Previously, children of the Chaeb community in Preah Vihear province, Cambodia, did not have the confidence to protect themselves. When they were abused, they mostly remained silent. Now, thanks to the work of Child Helpline Cambodia, children know how to report abuse and to tell their parent or caregivers if they feel unsafe.
Youth-led awareness sessions have been helping children find ways of protecting themselves from violence against children. Ms. Chum Sok is Youth Ambassador of the End Violence Against Children project that is running in the Preah Vihear province. According to her: “Children are now talking to each other about how to keep themselves safe. Recently, two 13-year-old boys, living in Mlu Prey village in the Preah Vihear province, were approached by two male strangers in front of their secondary school. The strangers offered the boys candies. The boys did not accept the candies, and ran quickly home instead.” Another case involved a 13-year-old girl from Bos village in the same province. A male stranger wearing a mask attempted to rape her, but she was able to escape. She told her mother to report the incident to the police.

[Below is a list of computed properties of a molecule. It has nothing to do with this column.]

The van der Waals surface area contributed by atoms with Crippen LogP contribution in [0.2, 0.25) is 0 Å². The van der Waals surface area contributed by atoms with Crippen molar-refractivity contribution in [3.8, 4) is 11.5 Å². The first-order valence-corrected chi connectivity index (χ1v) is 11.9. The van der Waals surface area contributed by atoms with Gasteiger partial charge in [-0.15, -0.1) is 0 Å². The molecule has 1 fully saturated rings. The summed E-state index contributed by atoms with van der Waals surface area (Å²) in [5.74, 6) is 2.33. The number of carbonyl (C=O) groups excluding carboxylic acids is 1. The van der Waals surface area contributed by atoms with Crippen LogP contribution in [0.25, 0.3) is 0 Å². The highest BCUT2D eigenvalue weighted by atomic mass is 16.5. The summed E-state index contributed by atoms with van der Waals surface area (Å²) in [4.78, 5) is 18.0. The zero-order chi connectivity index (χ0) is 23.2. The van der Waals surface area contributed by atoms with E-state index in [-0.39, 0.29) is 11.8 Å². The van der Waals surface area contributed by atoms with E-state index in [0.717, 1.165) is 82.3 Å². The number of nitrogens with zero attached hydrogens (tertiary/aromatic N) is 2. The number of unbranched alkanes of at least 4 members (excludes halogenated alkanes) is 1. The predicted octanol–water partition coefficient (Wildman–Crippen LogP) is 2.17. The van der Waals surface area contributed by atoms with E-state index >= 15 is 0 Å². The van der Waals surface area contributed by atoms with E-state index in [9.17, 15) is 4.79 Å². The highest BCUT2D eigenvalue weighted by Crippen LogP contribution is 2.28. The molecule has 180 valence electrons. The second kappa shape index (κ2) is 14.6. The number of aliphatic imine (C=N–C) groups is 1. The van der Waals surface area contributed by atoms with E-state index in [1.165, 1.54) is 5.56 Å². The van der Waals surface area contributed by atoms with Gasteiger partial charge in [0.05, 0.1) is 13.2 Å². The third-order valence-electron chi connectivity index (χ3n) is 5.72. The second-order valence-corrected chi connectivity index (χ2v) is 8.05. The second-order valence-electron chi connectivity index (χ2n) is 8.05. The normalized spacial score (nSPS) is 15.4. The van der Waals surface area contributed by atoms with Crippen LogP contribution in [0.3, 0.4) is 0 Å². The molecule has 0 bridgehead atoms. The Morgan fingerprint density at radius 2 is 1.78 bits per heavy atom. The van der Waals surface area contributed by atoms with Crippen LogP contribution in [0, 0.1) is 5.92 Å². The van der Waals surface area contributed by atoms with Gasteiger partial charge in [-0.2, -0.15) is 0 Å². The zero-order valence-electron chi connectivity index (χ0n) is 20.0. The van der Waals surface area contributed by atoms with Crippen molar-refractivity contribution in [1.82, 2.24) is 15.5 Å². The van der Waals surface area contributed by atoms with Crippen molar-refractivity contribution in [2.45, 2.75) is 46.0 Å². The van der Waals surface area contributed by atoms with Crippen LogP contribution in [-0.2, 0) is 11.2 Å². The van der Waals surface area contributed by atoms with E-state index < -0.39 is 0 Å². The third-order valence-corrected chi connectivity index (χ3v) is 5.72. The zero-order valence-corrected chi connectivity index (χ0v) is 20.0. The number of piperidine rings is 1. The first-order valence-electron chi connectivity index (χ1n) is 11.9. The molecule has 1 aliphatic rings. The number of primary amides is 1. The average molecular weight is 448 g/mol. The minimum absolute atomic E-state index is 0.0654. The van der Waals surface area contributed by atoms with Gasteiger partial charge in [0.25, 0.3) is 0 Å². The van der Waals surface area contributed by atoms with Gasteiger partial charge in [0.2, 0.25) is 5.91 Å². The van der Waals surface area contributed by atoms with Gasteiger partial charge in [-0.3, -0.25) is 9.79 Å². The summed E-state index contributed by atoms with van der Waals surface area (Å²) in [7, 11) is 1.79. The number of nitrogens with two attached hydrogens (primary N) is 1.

Helping children, helping families – another success story from Child Helpline Cambodia
On 14 September 2017, the stepfather of a 16-year-old girl from Chi Oak village in Preah Vihear called Child Helpline Cambodia when his daughter disappearance from her home on 31 August 2017. He said that “there was a woman visiting her at home, luring her away from the village to work for a better income”. The woman gave the girl some money to try to persuade her to leave. The girl asked her mother if she could go with the woman, but her mother was afraid that she would be sold, and refused her permission. Two days later, she disappeared.
After a few days her parents lodged a complaint with local authority in Romney commune, but there was no progress. The girl’s stepfather decided to call Child Helpline Cambodia to ask for help and intervention. Child Helpline Cambodia’s phone counsellor provided support and counseling to the girl’s parents via this telephone contact, and referred the complaint to the Child Helpline’s NGO partner for intervention. On 30 September, the complaint was lodged again with the provincial department of women’s affairs and the provincial department for anti-trafficking and juvenile protection. Following subsequent investigations, the girl was found in Siem Reap on 10 December and returned safely home.